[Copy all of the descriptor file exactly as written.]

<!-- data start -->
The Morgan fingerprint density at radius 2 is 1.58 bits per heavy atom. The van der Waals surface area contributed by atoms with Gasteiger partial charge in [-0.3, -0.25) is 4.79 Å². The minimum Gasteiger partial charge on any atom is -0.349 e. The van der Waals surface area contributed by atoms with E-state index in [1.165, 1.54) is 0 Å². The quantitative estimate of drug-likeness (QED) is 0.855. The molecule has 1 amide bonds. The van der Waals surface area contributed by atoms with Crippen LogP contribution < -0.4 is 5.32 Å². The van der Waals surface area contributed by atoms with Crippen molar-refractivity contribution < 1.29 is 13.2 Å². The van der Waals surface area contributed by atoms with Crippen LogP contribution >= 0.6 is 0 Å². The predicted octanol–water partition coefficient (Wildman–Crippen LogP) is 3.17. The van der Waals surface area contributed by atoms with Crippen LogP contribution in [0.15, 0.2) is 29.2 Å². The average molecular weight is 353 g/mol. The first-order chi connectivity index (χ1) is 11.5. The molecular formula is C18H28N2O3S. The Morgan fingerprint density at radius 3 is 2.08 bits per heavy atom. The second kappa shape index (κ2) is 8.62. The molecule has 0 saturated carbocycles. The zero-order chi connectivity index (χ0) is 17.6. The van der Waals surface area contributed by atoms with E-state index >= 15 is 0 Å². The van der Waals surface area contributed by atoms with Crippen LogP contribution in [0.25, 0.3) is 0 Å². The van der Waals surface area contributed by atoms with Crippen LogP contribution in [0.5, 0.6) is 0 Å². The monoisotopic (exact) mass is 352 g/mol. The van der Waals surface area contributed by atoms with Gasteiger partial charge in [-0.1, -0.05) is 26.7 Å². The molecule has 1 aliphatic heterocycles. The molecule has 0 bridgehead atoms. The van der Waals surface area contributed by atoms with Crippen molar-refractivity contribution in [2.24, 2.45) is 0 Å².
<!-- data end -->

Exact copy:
The Morgan fingerprint density at radius 2 is 1.58 bits per heavy atom. The van der Waals surface area contributed by atoms with Gasteiger partial charge in [-0.3, -0.25) is 4.79 Å². The minimum Gasteiger partial charge on any atom is -0.349 e. The van der Waals surface area contributed by atoms with E-state index in [1.165, 1.54) is 0 Å². The quantitative estimate of drug-likeness (QED) is 0.855. The molecule has 1 amide bonds. The van der Waals surface area contributed by atoms with Crippen LogP contribution < -0.4 is 5.32 Å². The van der Waals surface area contributed by atoms with Crippen molar-refractivity contribution < 1.29 is 13.2 Å². The van der Waals surface area contributed by atoms with Crippen LogP contribution >= 0.6 is 0 Å². The predicted octanol–water partition coefficient (Wildman–Crippen LogP) is 3.17. The van der Waals surface area contributed by atoms with Crippen LogP contribution in [0.15, 0.2) is 29.2 Å². The average molecular weight is 353 g/mol. The first-order chi connectivity index (χ1) is 11.5. The molecular formula is C18H28N2O3S. The Morgan fingerprint density at radius 3 is 2.08 bits per heavy atom. The second kappa shape index (κ2) is 8.62. The molecule has 0 saturated carbocycles. The zero-order chi connectivity index (χ0) is 17.6. The van der Waals surface area contributed by atoms with E-state index >= 15 is 0 Å². The van der Waals surface area contributed by atoms with Crippen LogP contribution in [0.25, 0.3) is 0 Å². The van der Waals surface area contributed by atoms with Crippen LogP contribution in [0.5, 0.6) is 0 Å². The monoisotopic (exact) mass is 352 g/mol. The van der Waals surface area contributed by atoms with Gasteiger partial charge in [-0.1, -0.05) is 26.7 Å². The molecule has 1 aliphatic heterocycles. The molecule has 0 bridgehead atoms. The van der Waals surface area contributed by atoms with Crippen molar-refractivity contribution in [2.24, 2.45) is 0 Å².